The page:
Thanks and praises to Ekwueme Michael Thelwell for midwifing a masterpiece. Show me a biography or an autobiography in which the text does not "stitch together" memory and chronology, fact and fiction, people and places -- and I'll assume you do your reading in the checkout line at the supermarket. Thelwell includes just enough of Stokely's vocal mannerisms to convey his live voice and real personality, without allowing them to become tics and distractions. His parenthetical asides may challenge readers with attention deficit issues, but personally, I found they captured Thelwell unraveling small mysteries about his friend. Check out the one where Thelwell muses about where Carmichael really was during the March on Washington.Read more ›
This much awaited biography covers much of the gaps and unknowns regarding his work post-1970, but unfortunately one of the tapes which Kwame made about his work with the All-African Peoples Revolutionary party went missing and it is this work which I and many others might be most interested in knowing about. My hope is that this information will one day find the light of day.
Details regarding Kwame's associations with Kwame Nkrumah, Sekou Toure, Fidel Castro, Ho Chi Minh, Martin Luther King jr, Huey Newton and others are illuminating and insightful, but I would have liked to know more about his political work with Yasser Arafat, Mommar Ghadafi and Oliver. Given the fact that time was running out for Kwame I am sure it would have been a much different book had the circumstances been otherwise.
I found the biography engaging and would recommend it to anyone interested in the revolutionary nationalist movements of the past 40 years. Kwame / Stokely was definitely someone that "arrived early and stayed late" unlike many activists of his generation.
It explains his unique contributions to the 500-year,long, political Struggle of over 38 million marginalized Africans-in-America for liberty, equality, justice and freedom--in the face of brutal white-racist terrorism--supported (directly/indirectly) by America's elites who allowed "apart-hate" relations to persist in the country (while they blathered for decades about fighting wars to promote democracy and freedom abroad).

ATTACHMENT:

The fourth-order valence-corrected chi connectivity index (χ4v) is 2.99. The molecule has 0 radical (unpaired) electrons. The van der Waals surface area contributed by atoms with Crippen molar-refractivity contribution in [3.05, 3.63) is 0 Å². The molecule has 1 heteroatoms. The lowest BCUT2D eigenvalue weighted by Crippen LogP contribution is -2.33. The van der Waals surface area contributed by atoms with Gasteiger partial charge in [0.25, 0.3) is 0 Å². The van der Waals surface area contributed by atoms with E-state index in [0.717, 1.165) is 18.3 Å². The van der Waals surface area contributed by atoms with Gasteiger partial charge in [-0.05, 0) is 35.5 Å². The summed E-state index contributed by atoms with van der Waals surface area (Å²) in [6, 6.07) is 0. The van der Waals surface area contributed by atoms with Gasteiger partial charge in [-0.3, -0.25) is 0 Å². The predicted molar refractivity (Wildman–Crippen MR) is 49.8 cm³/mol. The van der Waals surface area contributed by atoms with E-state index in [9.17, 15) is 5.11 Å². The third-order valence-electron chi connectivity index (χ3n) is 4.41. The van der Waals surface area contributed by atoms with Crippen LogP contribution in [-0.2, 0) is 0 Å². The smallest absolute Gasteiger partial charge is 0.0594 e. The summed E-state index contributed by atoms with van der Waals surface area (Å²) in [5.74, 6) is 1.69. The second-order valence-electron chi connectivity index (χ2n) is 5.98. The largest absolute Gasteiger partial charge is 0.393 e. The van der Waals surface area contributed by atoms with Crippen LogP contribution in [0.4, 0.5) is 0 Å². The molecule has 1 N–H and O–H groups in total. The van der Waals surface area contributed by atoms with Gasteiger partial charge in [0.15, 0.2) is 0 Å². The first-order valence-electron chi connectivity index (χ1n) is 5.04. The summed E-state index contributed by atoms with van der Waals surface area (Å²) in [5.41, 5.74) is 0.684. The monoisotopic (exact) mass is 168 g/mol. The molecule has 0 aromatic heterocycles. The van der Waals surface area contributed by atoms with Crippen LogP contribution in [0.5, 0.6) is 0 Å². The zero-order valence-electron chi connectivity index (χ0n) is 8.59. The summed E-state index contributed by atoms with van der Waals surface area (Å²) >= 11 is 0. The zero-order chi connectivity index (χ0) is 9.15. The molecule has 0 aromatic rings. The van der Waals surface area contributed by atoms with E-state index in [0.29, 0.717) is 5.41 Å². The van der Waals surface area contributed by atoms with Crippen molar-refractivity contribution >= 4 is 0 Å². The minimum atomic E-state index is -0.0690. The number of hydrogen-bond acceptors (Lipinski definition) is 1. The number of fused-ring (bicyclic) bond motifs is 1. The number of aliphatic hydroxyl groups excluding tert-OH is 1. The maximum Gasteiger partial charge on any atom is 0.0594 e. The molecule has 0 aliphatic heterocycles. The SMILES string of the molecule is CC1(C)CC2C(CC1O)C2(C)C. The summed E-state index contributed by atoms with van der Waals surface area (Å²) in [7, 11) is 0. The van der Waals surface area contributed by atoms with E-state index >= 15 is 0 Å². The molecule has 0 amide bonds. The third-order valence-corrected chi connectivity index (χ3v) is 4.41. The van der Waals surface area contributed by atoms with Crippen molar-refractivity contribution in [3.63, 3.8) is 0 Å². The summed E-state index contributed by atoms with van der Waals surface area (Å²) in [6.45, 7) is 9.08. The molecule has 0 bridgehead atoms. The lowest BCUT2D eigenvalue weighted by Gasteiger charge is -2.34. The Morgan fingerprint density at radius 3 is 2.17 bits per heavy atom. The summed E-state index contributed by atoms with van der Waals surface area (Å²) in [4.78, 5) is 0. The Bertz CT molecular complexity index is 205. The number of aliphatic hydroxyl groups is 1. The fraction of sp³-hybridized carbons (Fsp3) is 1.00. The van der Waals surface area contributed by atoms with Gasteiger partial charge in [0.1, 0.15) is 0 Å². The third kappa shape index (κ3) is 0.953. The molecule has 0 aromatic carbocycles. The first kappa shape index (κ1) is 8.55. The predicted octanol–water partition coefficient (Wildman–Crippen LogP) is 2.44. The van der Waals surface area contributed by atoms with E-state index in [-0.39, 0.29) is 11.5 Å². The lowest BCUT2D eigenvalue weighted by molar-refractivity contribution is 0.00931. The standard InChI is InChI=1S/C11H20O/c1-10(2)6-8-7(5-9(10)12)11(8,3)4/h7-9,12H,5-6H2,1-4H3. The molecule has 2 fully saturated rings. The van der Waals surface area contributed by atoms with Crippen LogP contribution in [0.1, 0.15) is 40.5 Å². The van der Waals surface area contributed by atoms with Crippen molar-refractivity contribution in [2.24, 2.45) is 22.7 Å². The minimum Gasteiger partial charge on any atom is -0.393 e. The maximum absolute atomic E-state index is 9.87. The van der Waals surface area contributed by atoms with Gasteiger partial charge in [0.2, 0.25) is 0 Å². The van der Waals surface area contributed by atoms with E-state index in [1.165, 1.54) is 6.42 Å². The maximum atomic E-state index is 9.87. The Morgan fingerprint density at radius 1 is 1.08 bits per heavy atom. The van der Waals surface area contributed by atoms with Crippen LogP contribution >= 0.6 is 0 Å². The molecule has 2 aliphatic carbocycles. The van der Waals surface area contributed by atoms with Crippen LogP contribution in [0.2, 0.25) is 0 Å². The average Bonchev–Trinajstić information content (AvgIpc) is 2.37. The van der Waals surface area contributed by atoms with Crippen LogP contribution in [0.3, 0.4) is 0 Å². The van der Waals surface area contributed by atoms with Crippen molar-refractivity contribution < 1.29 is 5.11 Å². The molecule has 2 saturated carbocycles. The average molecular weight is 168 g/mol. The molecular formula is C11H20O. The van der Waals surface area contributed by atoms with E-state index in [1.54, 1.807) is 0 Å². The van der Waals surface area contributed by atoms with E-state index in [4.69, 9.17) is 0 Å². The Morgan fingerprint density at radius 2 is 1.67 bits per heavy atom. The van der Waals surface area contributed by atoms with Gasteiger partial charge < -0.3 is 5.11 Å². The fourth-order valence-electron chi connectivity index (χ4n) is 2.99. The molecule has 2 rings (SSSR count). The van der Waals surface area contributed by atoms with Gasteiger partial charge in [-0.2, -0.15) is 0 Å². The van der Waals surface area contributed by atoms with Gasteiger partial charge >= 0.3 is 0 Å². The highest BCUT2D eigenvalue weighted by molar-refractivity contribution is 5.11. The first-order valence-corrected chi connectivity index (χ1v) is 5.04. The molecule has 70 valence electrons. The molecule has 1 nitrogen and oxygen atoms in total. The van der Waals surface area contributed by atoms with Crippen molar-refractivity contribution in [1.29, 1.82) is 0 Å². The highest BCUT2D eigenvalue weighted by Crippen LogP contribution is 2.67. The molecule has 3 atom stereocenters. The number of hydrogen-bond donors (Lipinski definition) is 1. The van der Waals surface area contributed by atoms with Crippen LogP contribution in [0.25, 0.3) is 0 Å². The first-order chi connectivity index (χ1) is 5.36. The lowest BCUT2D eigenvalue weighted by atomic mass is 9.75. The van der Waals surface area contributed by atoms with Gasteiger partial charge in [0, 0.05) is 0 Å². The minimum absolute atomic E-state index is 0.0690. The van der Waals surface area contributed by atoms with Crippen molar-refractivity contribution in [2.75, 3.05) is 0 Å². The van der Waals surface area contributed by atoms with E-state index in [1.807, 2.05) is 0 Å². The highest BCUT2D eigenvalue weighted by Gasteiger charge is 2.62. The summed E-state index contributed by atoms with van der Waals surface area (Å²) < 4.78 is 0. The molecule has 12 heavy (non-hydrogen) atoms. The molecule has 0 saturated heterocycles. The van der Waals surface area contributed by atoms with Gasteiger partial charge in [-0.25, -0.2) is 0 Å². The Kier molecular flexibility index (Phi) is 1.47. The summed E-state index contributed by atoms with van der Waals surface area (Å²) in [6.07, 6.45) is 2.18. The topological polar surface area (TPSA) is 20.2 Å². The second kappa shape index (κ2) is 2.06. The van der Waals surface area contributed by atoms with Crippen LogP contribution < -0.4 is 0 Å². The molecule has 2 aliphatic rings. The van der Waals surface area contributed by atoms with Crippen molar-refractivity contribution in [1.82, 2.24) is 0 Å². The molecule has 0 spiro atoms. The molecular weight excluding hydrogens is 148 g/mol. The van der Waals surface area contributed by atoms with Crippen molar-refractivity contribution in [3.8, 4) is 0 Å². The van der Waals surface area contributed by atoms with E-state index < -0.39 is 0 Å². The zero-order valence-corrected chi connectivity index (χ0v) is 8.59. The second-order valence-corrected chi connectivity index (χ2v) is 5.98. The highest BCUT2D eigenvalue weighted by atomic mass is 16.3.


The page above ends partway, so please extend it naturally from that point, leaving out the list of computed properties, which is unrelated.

If you are old enough to have read and heard the plethora of vicious slanders against Carmichael--orchestrated by enemies of freedom operating in the mainstream media--you will now be able to correlate their untruths with details,facts and specific events provided in this 835 pages book to draw your own conclusion.
Carmichael rode the "freedom train" with Dr. Martin Luther King Jr. into the veritable pits of racist hell "down" South, as Americans struggled for civil rights during the 1960s, risking imprisonment, police beatings, water hoses, dogs and even life and limbs.
It is a miracle that he survived the treacheries of the period to tell this tale. Some of his great collaborators did not make it, including Malcolm X and Dr. King. They were among those criminally put down by assassins during the 1960s.
It is indeed a miracle that the well-known "Black Power" activist, Kwame Ture (Stokely Carmichael) wrote this big book, along with his life-long friend, Michael Thelwell, while dying from cancer. Carmichael died in 1998 at the age of 57.
Carmichael's book reads like an action-adventure novel, filled with chair-gripping dangers and humor.Read more ›
Most Recent Customer Reviews
One of the great autobiographies I have ever read. This is on par with Malcolm X's autobiography in terms of it's density and revealing information about how the system of white... Read morePublished 6 months ago by phillip king
If you are interested in the civil rights movement, and even if you are not, do yourself a favor and read this book.Published on March 30, 2014 by Grifolet